performance on a test.
  • A waiter receives an extra large tip for good
    service.

87
Reinforcements and Punishments
  • Punishment is referred to as passive avoidance
    learning because in response to punishment an
    individual learns to avoid the outcome by being
    passive.
  • A child learns to avoid the punishment of being
    sent to his room for the evening by not teasing
    his little sister.
  • A woman avoids distress by not calling her sister
    who always says cruel things whenever they talk.

88
Reinforcements and Punishments
  • Omission training occurs when the omission of the
    response produces reinforcement. Producing the
    response also leads to a lack of reinforcement.
  • This is sometimes referred to as negative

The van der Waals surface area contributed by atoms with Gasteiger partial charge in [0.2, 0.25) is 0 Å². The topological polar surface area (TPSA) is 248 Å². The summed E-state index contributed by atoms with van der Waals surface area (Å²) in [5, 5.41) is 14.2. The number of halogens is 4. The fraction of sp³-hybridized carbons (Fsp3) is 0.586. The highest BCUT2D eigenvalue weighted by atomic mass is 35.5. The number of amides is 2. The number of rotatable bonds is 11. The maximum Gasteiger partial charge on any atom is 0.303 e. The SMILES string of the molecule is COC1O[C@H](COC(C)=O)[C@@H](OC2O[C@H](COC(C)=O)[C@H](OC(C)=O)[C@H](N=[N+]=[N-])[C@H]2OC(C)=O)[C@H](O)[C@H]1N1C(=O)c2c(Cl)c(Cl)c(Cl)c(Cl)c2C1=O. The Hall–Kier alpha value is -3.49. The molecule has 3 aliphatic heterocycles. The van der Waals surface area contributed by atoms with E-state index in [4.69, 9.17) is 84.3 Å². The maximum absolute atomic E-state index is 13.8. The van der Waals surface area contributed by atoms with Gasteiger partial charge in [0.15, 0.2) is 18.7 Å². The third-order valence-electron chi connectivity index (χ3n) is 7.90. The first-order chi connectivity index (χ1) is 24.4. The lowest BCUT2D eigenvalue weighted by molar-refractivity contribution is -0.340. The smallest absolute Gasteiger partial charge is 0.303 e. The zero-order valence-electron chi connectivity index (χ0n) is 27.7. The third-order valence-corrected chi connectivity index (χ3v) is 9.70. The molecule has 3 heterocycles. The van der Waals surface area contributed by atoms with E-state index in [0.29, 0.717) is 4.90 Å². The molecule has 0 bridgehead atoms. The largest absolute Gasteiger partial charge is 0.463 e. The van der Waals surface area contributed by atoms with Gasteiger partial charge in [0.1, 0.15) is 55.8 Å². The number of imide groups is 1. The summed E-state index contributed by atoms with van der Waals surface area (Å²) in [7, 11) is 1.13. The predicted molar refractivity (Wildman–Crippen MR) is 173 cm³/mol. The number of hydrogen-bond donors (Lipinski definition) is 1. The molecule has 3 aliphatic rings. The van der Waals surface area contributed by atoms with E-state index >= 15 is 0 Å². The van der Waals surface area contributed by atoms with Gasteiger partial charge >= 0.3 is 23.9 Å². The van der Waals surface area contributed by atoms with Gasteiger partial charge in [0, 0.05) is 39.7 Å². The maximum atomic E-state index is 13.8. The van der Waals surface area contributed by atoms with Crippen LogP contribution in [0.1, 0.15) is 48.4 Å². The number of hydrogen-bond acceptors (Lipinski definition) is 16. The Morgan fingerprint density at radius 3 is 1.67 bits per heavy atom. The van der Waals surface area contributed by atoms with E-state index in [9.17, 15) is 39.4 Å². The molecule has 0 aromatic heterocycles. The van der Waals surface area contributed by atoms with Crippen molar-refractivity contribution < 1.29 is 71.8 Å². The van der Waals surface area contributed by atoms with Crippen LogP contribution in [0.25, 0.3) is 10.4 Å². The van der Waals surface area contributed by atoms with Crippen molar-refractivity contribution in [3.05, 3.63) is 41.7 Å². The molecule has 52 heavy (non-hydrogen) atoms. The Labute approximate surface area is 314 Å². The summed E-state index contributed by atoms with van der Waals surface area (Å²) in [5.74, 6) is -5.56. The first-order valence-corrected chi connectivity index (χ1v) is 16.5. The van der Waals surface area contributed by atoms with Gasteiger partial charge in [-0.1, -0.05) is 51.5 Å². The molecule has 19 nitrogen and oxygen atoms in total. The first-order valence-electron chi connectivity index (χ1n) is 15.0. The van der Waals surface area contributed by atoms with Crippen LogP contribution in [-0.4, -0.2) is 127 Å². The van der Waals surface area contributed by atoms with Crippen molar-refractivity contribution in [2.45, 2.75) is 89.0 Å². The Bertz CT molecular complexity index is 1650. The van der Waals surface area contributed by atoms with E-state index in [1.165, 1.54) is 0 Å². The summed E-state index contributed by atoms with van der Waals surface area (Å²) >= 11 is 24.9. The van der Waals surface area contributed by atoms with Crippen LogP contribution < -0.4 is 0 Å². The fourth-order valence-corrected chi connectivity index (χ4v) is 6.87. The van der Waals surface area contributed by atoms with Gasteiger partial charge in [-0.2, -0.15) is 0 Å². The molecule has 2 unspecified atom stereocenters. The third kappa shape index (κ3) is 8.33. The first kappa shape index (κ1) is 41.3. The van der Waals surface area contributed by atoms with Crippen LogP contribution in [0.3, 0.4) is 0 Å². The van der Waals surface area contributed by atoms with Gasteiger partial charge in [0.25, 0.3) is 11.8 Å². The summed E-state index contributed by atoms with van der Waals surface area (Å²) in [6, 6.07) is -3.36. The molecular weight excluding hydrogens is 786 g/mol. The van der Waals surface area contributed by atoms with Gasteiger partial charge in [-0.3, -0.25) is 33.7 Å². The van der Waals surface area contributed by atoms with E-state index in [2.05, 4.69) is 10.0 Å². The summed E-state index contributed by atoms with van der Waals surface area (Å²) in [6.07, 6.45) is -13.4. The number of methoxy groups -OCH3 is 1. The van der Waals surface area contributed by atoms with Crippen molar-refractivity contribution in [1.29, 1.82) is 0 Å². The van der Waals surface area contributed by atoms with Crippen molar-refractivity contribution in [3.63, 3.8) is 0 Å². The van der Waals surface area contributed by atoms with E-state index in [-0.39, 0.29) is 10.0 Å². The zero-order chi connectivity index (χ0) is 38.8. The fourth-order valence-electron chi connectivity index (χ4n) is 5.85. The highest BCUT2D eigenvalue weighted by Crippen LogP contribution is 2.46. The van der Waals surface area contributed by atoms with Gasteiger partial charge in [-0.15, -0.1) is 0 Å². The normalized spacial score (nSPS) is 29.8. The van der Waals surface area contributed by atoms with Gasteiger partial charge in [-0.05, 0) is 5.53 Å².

punishment.
  • Parents tell a teenager that if she breaks curfew
    again, she will lose her driving privileges for a
    month.

89
Reinforcements and Punishments
  • Escape learning or active avoidance learning
    occurs if the responses lead to an escape from or
    an avoidance of something painful.
  • This is sometimes referred to as negative
    reinforcement.
  • A teenager cleans his room to avoid listening to
    any more of his dads nagging.
  • A babysitter gives a cookie to a child to stop
    his whining.

90
Concept Check
  • What type of learning has occurred?
  • You dont go into your friends greenhouse
    because you get a headache and sore throat
    whenever you go in with him.

Passive avoidance learning
91
  • What type of learning has occurred?
  • Your little brother locks you in his room and
    plays the Barney theme song at full volume until
    you tell him what Mom and Dad are giving him for
    his birthday.

Active avoidance learning (negative reinforcement)
92
  • What type of learning has occurred?
  • You win a 1,000.00 scholarship for your high
    GPA.

Positive reinforcement
93
  • What type of learning has occurred?
  • You put on your sunglasses because the bright sun